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30 October 2012


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I like both of those rings very much!

Thank you Moira. The other ring is from India - a silver meditation ring; it works like worry beads or a mala. Very calming! However, looking at that photo reminds me that there is no escaping the fact I now have an old woman's hands . . . still, a life lived and all that.

Well now, this is most interesting. I don't wear my rings (most purchased in India) because I don't want to draw attention to my "old woman's hands". But, when I looked at your picture I thought: If my hands look as beautiful as her hand, I should be wearing my rings! Then I read your comment and realized that we cannot see ourselves because we are always looking for someone we once were. Anyway, inspired by your beautiful hand, I am going to wear my rings again. Thanks you much for that!

Christina: thank you so much for your kind words about my hand! Your comment that 'we cannot see ourselves because we are always looking for someone we once were' is so true. Delighted that you are going to wear your rings again - and anything else that takes your fancy, please. The softness of silver is kind to older skin, I think, and - like our hands and faces - those rings, earrings and bracelets (I've just brought out my old silver bracelets for an airing!) all have a story to tell too. I think I sense another blogpost coming on . . .

Oh, yes please the blogpost!
When I was a young woman I very much admired "old" women who wore big pieces or bold pieces of jewelry which I felt sure had rich history. These women seemed to deserve to be adorned this way while I felt I had not quite earned the right to draw such attention to myself, although I did. I came into my own in my 40s and wore what I pleased but became tentative again in my 50s as I felt a bit muttonish ;O) Now, in my 60s, I am setting about reclaiming my crown! I very much look forward to whatever you care to write about... well, about anything at all, really.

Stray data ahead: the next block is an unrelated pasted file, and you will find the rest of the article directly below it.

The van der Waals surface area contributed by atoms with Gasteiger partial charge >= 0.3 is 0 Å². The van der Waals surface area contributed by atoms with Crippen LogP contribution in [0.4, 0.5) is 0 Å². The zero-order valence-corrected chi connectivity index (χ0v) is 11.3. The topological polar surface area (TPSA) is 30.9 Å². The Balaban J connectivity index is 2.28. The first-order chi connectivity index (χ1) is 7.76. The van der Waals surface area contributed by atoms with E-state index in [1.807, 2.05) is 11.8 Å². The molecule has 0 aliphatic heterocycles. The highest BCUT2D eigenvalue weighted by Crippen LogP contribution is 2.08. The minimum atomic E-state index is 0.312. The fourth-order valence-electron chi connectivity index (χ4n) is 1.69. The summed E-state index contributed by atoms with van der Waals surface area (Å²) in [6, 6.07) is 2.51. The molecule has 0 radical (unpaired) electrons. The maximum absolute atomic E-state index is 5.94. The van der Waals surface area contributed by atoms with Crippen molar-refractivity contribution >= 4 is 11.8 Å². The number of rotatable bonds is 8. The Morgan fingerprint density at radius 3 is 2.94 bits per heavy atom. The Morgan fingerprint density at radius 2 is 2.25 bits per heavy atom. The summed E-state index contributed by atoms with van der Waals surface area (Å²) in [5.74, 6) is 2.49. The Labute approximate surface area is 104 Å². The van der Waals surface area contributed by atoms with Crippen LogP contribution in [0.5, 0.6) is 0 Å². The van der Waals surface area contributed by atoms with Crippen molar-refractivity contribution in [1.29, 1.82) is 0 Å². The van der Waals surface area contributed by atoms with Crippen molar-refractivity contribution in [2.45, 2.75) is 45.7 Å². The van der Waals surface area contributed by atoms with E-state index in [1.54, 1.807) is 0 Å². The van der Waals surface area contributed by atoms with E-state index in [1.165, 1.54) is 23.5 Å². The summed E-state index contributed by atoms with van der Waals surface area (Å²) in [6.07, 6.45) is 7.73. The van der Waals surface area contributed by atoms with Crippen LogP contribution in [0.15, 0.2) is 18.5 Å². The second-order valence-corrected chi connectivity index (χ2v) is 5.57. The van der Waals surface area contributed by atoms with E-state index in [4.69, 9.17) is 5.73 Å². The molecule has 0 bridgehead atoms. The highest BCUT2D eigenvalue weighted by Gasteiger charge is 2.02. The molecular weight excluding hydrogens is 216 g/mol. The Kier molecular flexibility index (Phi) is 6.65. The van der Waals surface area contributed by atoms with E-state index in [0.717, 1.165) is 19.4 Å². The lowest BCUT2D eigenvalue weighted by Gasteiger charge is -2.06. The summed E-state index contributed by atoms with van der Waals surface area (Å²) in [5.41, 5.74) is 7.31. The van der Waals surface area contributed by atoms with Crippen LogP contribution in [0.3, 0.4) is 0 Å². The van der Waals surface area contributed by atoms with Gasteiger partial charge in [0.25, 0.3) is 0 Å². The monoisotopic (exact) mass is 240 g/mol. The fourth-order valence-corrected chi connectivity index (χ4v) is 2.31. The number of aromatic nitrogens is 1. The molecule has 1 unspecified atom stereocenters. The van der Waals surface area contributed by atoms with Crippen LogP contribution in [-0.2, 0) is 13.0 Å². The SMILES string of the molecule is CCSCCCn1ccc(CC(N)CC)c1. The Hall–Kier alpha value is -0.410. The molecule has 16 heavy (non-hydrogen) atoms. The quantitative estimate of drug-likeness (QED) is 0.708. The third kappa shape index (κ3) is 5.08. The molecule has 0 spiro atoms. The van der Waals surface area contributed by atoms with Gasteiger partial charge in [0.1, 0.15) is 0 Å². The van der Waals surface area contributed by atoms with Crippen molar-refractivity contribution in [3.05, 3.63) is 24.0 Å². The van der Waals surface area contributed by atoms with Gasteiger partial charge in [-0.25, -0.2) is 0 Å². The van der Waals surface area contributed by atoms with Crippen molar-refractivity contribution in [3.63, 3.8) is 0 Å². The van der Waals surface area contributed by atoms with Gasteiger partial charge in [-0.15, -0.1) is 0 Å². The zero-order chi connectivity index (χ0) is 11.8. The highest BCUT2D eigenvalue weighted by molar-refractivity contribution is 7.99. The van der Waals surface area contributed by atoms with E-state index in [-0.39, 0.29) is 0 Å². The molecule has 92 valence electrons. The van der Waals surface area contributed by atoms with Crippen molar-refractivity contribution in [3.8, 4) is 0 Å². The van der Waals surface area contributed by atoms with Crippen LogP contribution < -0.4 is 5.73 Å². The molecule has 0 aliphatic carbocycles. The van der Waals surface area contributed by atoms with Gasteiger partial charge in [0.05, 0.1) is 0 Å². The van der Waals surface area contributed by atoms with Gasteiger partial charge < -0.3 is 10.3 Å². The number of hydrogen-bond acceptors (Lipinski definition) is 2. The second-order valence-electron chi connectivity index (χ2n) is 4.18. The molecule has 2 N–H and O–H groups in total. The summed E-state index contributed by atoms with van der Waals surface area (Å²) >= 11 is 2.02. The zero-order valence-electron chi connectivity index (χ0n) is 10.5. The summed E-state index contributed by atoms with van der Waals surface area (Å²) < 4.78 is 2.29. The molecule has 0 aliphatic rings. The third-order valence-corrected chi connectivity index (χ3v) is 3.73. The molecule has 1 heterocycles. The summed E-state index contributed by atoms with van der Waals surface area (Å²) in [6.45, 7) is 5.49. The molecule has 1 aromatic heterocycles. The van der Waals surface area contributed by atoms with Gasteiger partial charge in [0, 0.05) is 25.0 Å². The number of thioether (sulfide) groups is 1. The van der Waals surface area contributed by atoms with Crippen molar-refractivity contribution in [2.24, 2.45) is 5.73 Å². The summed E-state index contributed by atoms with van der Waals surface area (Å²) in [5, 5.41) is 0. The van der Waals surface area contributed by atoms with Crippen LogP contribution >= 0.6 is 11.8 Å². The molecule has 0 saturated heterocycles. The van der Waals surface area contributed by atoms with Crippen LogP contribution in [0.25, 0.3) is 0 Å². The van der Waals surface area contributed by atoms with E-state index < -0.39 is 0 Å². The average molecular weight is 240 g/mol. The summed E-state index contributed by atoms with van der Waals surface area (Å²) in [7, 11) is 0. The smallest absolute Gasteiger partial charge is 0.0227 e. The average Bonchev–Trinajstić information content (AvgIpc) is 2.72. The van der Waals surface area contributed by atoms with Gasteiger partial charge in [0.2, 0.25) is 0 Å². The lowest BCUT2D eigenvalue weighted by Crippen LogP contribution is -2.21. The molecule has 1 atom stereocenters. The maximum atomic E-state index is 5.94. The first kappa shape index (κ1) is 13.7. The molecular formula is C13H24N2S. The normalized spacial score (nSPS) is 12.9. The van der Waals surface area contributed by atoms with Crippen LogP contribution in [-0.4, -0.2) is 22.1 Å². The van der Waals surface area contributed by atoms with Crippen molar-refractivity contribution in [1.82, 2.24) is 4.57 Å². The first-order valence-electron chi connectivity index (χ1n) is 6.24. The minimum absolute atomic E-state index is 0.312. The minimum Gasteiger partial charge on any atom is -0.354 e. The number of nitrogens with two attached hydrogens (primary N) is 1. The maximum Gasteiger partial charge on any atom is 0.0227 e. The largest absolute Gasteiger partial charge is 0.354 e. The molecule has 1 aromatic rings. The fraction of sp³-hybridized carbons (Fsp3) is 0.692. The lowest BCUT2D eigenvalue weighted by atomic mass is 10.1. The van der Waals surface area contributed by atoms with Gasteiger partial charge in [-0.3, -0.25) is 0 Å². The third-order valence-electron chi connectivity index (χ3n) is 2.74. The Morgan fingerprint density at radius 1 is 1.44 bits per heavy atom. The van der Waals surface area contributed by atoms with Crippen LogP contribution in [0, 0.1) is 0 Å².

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Thought for life

  • The House of Breath, William Goyen
    We are the carriers of lives and legends - who knows the unseen frescoes on the private walls of the skull?

Thinking about . . .

  • Daniel Klein, Travels with Epicurus
    I too listen to music more and more. Throughout my life, music has stirred me more than any other art form, and now, in old age, I find myself listening to it almost every evening, usually alone, for hours at a time.
  • Julia Blackburn, Thin Paths
    I began writing because I liked to write things down. I learnt foreign languages because they seemed to enter my head by a process of osmosis.
  • Joan Bakewell, Stop the Clocks
    I live contentedly alone. It's better that way and I am often thoughtful about what has been and what might have been. There are many like me.
  • Patti Smith, M Train
    Oh to be reborn within the pages of a book.
  • Patti Smith, M Train
    Why is it that we lose the things we love, and things cavalier cling to us and will be the measure of our worth after we’re gone?
  • Judith Kerr, Observer Magazine, 22 November 2015
    I don't believe in God. I find it much easier to believe in ancestors. I like to imagine they are pointing us in the right direction.

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